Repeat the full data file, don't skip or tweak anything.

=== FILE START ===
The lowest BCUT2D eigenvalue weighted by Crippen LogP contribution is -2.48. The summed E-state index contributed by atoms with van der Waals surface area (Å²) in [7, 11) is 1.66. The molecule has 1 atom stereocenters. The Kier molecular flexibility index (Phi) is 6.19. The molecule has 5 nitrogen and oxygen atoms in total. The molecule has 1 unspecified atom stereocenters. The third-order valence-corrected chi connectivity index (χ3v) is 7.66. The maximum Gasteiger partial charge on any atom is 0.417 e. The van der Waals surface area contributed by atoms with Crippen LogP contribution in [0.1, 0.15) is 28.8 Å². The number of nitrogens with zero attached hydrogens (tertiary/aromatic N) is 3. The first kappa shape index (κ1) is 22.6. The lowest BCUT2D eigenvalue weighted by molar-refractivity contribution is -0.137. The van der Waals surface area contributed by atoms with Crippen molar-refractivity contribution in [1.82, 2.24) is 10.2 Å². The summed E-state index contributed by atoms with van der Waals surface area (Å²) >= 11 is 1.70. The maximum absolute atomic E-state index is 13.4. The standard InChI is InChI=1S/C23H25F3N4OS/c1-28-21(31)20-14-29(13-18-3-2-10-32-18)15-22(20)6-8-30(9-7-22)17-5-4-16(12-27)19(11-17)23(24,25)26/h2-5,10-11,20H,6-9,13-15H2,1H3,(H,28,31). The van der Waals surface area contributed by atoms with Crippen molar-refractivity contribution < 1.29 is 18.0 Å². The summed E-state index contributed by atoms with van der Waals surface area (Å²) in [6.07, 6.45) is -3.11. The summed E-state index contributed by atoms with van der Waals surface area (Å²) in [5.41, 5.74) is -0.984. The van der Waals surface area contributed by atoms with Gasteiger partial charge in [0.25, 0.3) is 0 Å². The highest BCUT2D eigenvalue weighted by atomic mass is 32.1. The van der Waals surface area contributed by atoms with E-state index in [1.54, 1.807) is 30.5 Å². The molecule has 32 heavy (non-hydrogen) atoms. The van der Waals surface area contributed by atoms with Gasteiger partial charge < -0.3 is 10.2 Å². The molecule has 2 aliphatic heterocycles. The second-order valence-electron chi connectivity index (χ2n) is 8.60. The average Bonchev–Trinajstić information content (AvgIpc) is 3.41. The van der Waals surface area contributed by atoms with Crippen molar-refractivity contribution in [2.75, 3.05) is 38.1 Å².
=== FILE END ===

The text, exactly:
The lowest BCUT2D eigenvalue weighted by Crippen LogP contribution is -2.48. The summed E-state index contributed by atoms with van der Waals surface area (Å²) in [7, 11) is 1.66. The molecule has 1 atom stereocenters. The Kier molecular flexibility index (Phi) is 6.19. The molecule has 5 nitrogen and oxygen atoms in total. The molecule has 1 unspecified atom stereocenters. The third-order valence-corrected chi connectivity index (χ3v) is 7.66. The maximum Gasteiger partial charge on any atom is 0.417 e. The van der Waals surface area contributed by atoms with Crippen LogP contribution in [0.1, 0.15) is 28.8 Å². The number of nitrogens with zero attached hydrogens (tertiary/aromatic N) is 3. The first kappa shape index (κ1) is 22.6. The lowest BCUT2D eigenvalue weighted by molar-refractivity contribution is -0.137. The van der Waals surface area contributed by atoms with Crippen molar-refractivity contribution in [1.82, 2.24) is 10.2 Å². The summed E-state index contributed by atoms with van der Waals surface area (Å²) >= 11 is 1.70. The maximum absolute atomic E-state index is 13.4. The standard InChI is InChI=1S/C23H25F3N4OS/c1-28-21(31)20-14-29(13-18-3-2-10-32-18)15-22(20)6-8-30(9-7-22)17-5-4-16(12-27)19(11-17)23(24,25)26/h2-5,10-11,20H,6-9,13-15H2,1H3,(H,28,31). The van der Waals surface area contributed by atoms with Crippen molar-refractivity contribution < 1.29 is 18.0 Å². The summed E-state index contributed by atoms with van der Waals surface area (Å²) in [6.07, 6.45) is -3.11. The summed E-state index contributed by atoms with van der Waals surface area (Å²) in [5.41, 5.74) is -0.984. The van der Waals surface area contributed by atoms with Gasteiger partial charge in [0.25, 0.3) is 0 Å². The highest BCUT2D eigenvalue weighted by atomic mass is 32.1. The van der Waals surface area contributed by atoms with E-state index in [1.54, 1.807) is 30.5 Å². The molecule has 32 heavy (non-hydrogen) atoms. The van der Waals surface area contributed by atoms with Gasteiger partial charge < -0.3 is 10.2 Å². The molecule has 2 aliphatic heterocycles. The second-order valence-electron chi connectivity index (χ2n) is 8.60. The average Bonchev–Trinajstić information content (AvgIpc) is 3.41. The van der Waals surface area contributed by atoms with Crippen molar-refractivity contribution in [2.75, 3.05) is 38.1 Å².